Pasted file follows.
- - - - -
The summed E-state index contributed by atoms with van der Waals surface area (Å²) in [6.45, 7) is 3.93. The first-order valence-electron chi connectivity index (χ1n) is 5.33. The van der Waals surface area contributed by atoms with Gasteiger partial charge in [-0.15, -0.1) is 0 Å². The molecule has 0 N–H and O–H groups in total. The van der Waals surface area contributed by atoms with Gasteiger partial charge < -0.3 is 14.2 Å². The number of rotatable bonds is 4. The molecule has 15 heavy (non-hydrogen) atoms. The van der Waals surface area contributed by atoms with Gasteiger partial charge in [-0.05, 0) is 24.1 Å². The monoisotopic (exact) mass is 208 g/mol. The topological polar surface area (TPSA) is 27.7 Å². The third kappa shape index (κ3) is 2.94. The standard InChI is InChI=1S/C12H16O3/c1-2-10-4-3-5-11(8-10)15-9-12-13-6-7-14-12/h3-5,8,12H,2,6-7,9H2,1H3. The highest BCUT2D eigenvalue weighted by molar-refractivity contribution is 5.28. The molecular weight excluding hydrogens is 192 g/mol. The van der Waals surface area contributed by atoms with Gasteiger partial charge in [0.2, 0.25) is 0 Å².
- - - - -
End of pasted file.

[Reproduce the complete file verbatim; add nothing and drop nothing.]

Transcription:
The summed E-state index contributed by atoms with van der Waals surface area (Å²) in [6.45, 7) is 3.93. The first-order valence-electron chi connectivity index (χ1n) is 5.33. The van der Waals surface area contributed by atoms with Gasteiger partial charge in [-0.15, -0.1) is 0 Å². The molecule has 0 N–H and O–H groups in total. The van der Waals surface area contributed by atoms with Gasteiger partial charge < -0.3 is 14.2 Å². The number of rotatable bonds is 4. The molecule has 15 heavy (non-hydrogen) atoms. The van der Waals surface area contributed by atoms with Gasteiger partial charge in [-0.05, 0) is 24.1 Å². The monoisotopic (exact) mass is 208 g/mol. The topological polar surface area (TPSA) is 27.7 Å². The third kappa shape index (κ3) is 2.94. The standard InChI is InChI=1S/C12H16O3/c1-2-10-4-3-5-11(8-10)15-9-12-13-6-7-14-12/h3-5,8,12H,2,6-7,9H2,1H3. The highest BCUT2D eigenvalue weighted by molar-refractivity contribution is 5.28. The molecular weight excluding hydrogens is 192 g/mol. The van der Waals surface area contributed by atoms with Gasteiger partial charge in [0.2, 0.25) is 0 Å².